But, Polens and Maurer said, some good can come from the bad: For all the fear that terrorist attacks, politics and racial strife can bring, it can also be a good time to help empower your kids.

“For children over the age of 7 or 8, it’s always a great opportunity for learning, for education: What does this mean? How can you get involved? How can you teach your child compassion?” Polens said. “To broaden the conversation from just a scenario into a bigger (discussion). How can we help? What can we do?”

And when all is said and done, it’s important to not live in fear, Oberschneider said.

katie@durangoherald.com. The Washington Post contributed to this story.

What you can say and do

Upsetting life events are often beyond our control, but as parents, we have a duty to protect and inform our children when bad things happen. Here are some tips for parents about how to talk to their children about things beyond our control:

Check your anxiety level before talking to your children about upsetting news. Children can be very perceptive to how their parents are feeling, so make sure you are calm, reassuring and confident if and when you choose to discuss upsetting topics.

Consider your audience. Regardless of the concerning or upsetting information we as parents receive from the media, we must always be mindful of what our children are capable of handling before discussing things. Thus, your child’s age, maturity level and threshold for worry/anxiety are all things to consider before discussing terrorism. Just as you would not discuss tragic natural disasters or death in the same way with 4-, 8- or 16-year-old children because of developmental differences, you would not do the same for the topic of ISIS with your children of varying ages.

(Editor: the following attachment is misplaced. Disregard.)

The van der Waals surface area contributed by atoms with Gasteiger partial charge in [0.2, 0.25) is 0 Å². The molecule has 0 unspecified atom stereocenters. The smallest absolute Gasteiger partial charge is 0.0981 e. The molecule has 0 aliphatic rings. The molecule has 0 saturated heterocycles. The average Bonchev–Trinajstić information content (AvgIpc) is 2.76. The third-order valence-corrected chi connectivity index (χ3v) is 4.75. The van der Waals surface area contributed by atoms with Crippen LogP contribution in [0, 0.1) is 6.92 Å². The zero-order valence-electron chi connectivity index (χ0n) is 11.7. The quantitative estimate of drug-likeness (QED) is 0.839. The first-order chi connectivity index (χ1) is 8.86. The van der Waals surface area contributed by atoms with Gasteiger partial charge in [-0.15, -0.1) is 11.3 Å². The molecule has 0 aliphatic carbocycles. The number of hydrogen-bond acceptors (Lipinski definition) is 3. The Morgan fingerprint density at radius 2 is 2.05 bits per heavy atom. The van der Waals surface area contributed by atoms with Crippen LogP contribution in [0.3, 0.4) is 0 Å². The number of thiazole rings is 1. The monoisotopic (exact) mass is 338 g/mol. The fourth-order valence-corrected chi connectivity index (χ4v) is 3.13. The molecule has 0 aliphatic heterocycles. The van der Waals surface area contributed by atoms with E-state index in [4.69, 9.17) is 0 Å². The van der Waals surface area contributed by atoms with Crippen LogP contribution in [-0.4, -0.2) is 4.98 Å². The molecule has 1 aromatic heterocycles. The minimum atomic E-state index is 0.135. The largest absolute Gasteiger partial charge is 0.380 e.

Teach your children about upsetting events. By educating your children about natural disasters, tragedies or terrorism, they will understand things better, which in turn will serve to decrease their anxiety. It is important to be clear and accurate with the information you share, and keep your points and message simple. With terrorism for older children, for example, you could discuss the history of particular groups and what started the reactions.

For a younger child, simply introducing the concept of good vs. evil is a way to help the child begin to understand why people sometimes do bad things in the world. Using movie characters or actual events that may have occurred in your child’s life (e.g., a bullying episode) may also prove helpful.

For children 8 years and older, the Newseum in Washington has a wonderfully informative exhibition, “Inside Today’s FBI.” It explores the ways in which the bureau is fighting terrorism and cybercrime. From Sept. 11 to the Boston Marathon bombing and various other crimes and cybercriminals, older children and teens can learn about terrorism through the mixed media and actual artifacts from those tragedies.

Minimize your children’s exposure to the media. Turn off the news! Widespread exposure can cause increased anxiety for our children.

Put an action or emergency plan in place within the home. Having an action plan will help your child to get a sense of control, which in turn should also serve to diminish anxiety.

Do not give in to fear. It is important to keep things in perspective and to not give in to irrational thoughts and feelings.

Michael Oberschneider for The Washington Post.